Mental Health Week: How To Help Lonely Elderly People

Did you know that two fifths of all older people say their TV is their main company? Loneliness in the elderly is a serious issue. As it’s Mental Health Week, here are some ways you can help lonely elderly people.

Skiddle Staff

Last updated: 19th May 2023

Did you know that two fifths of all older people say their TV is their main company? And that 59% of those aged 85 and over and 38% of those between 75 and 84 live alone? These are dire statistics. Especially when you consider that loneliness has been linked to cognitive decline, Alzheimer's, anxiety and depression, heart disease, a weakened immune system and other health conditions. So it’s fantastic you’ve decided to take action. 

There are many ways of helping lonely elderly people, so, no matter what your lifestyle, there's always something you can do to help. From joining a befriending service for the elderly to simply having a chat with them, here are some tips for how to help lonely elderly people. 


Smile at them


Imagine you’re really lonely; you feel like you have no one. How would you feel receiving pitying looks left, right, and centre? Probably not great. It’s definitely not going to make you feel any better. In fact, it’d probably make you feel worse. It’s the same for lonely elderly people. So smile at them! It’s proven to be contagious and release feel-good chemicals in the brain while helping to reduce stress. It’ll also have the same effect on you, so it’s a win-win. 



Talk to them


Chat to them as you pass them on the street, and if you hit it off and are comfortable with it, exchange phone numbers with them. That way you can check in, plan visits, and more. But don’t let this replace face-to-face interaction as it's still super important. 

And when chatting to elderly people, bear in mind they might have memory issues, hearing and eyesight problems, or they might just be out of practice when it comes to socialising. Be patient and speak clearly but don't shout. 



Help them run errands and get out and about 


Let them know how you’re happy to help out. That might be taking them shopping or doing it for them, taking them to doctor's appointments, or accompanying them on other errands. If you’re both comfortable with it, you could also offer to go with them to the park so they can get some fresh air and see some new faces, you could help them get involved with fun activities and clubs such as aerobics, a book club, arts and crafts classes and groups, or a chess club. Find out what they enjoy and plan from there.



Help them with their day-to-day


Cooking can be tricky or tiring for an older person who may be disabled or suffering from an impairment such as arthritis. But a healthy diet is essential to good psychical and mental health. It’s a great idea to help them cook or make an extra portion when you’re cooking for yourself and bring it over to them. 

Other seemingly simple household tasks can be difficult or dangerous for the elderly too. So offer to help with the little household chores like unloading the dishwasher, changing lightbulbs, hanging laundry, putting the bins out, hoovering, and mopping. If you're wondering how this helps with loneliness, it's simple: you're with them. Helping them out is a great excuse to hang out, chat, have a laugh, and offering a hand shows you care about them. Often when people feel lonely, they feel like no one cares.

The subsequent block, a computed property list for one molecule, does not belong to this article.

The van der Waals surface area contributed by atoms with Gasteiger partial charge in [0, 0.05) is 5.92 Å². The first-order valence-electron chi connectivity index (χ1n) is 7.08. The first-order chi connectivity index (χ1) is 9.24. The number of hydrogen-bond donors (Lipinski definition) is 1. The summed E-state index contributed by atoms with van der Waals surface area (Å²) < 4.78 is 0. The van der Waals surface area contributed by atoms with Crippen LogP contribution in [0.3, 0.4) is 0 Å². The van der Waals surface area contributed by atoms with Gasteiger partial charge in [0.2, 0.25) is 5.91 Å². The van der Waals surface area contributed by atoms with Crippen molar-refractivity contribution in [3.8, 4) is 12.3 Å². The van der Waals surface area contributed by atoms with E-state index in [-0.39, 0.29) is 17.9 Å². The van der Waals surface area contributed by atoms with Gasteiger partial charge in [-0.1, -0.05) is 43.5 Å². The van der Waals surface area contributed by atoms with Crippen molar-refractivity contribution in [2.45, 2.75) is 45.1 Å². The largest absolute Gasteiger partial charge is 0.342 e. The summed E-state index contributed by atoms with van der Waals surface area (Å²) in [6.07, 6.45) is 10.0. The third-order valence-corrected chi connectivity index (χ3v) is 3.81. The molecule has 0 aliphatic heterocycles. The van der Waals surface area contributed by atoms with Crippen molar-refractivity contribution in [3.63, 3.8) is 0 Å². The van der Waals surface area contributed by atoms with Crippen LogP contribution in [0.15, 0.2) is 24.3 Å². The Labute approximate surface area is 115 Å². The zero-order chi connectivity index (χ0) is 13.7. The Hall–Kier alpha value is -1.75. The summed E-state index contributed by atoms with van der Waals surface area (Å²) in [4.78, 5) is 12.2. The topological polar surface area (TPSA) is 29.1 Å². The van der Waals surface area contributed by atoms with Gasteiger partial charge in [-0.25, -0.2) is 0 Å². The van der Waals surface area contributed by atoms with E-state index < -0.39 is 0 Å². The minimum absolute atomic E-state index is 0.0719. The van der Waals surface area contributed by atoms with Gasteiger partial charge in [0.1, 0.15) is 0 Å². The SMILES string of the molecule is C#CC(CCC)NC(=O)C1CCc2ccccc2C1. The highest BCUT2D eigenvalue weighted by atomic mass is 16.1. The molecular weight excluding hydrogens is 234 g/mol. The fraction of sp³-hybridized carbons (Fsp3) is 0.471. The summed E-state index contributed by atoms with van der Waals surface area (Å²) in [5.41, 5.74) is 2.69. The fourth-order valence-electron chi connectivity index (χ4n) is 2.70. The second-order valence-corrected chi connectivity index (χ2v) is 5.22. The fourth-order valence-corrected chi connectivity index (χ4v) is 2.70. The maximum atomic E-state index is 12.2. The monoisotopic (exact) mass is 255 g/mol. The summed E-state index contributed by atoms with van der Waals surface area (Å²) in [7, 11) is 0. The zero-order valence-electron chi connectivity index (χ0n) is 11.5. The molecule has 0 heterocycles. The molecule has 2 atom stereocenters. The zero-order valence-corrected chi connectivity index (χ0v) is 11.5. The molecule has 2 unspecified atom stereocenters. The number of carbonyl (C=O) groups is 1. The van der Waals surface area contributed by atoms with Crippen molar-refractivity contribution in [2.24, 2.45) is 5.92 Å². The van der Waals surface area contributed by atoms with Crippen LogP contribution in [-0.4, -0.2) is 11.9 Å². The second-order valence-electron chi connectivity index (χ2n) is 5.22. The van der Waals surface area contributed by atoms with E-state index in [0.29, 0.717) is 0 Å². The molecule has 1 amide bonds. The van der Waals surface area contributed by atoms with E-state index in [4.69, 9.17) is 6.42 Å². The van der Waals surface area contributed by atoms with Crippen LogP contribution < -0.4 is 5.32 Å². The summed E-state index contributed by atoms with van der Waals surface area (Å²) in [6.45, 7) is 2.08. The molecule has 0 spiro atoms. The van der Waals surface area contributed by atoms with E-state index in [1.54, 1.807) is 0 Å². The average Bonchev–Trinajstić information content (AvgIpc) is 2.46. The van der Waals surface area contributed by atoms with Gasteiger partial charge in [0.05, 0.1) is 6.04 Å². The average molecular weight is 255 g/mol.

Help them with tech


Some elderly people do not care for tech at all. But some are more curious and eager to learn than you may think - they just don’t know where to start. If they have a tablet or smartphone, you can help them by making the layout simpler and by increasing the font size if needed. Then you could teach them simple functions like using Facetime or Skype, searching for a show on Netflix, posting to Facebook, and navigating a dating website. That way, they can stay social when you aren’t around. 



Offer to help them foster a pet


Now, obviously this isn’t something anyone should rush into. They need to be physically, mentally, and financially capable of looking after an animal and have the time and desire to do so. If it seems like the right choice, fostering is great because you only look after the pet for a few weeks or months. And it doesn't have to be a big Rottweiler or German shepherd; it could be a cat, chinchilla, or a budgie. 

Their new pet shouldn’t replace humans, though. Elderly people still need to get out and about and talk to others, but a pet can make them feel less alone, especially if they live by themselves. Pets also have brilliant effects on our health, such as reducing blood pressure, lowering cholesterol and stress, and easing symptoms of depression.



Join a befriending service for the elderly


Maybe you want to help, but there’s no one in your area that needs it. Or maybe you just found out you really enjoy spreading happiness and bringing light into other people's lives! Perhaps you should consider joining a befriending service for the elderly. With the service, you might have phone conversations with elderly people, help them get more exercise, drive them around, or visit them at home to chat and play some games. To volunteer, check out Age Concern, Age UK, The Silver Line, and Independent Age’s websites. 



Helping lonely elderly people is a lovely idea. Many older people get lonely, and it’s incredibly easy to help them out. You don’t have to do all of these tips, just do what you can. We hope our tips gave you an idea of how to help lonely elderly people you know. Or don't know, for that matter. Together, we can help alleviate loneliness in one of the more vulnerable groups in our society. 



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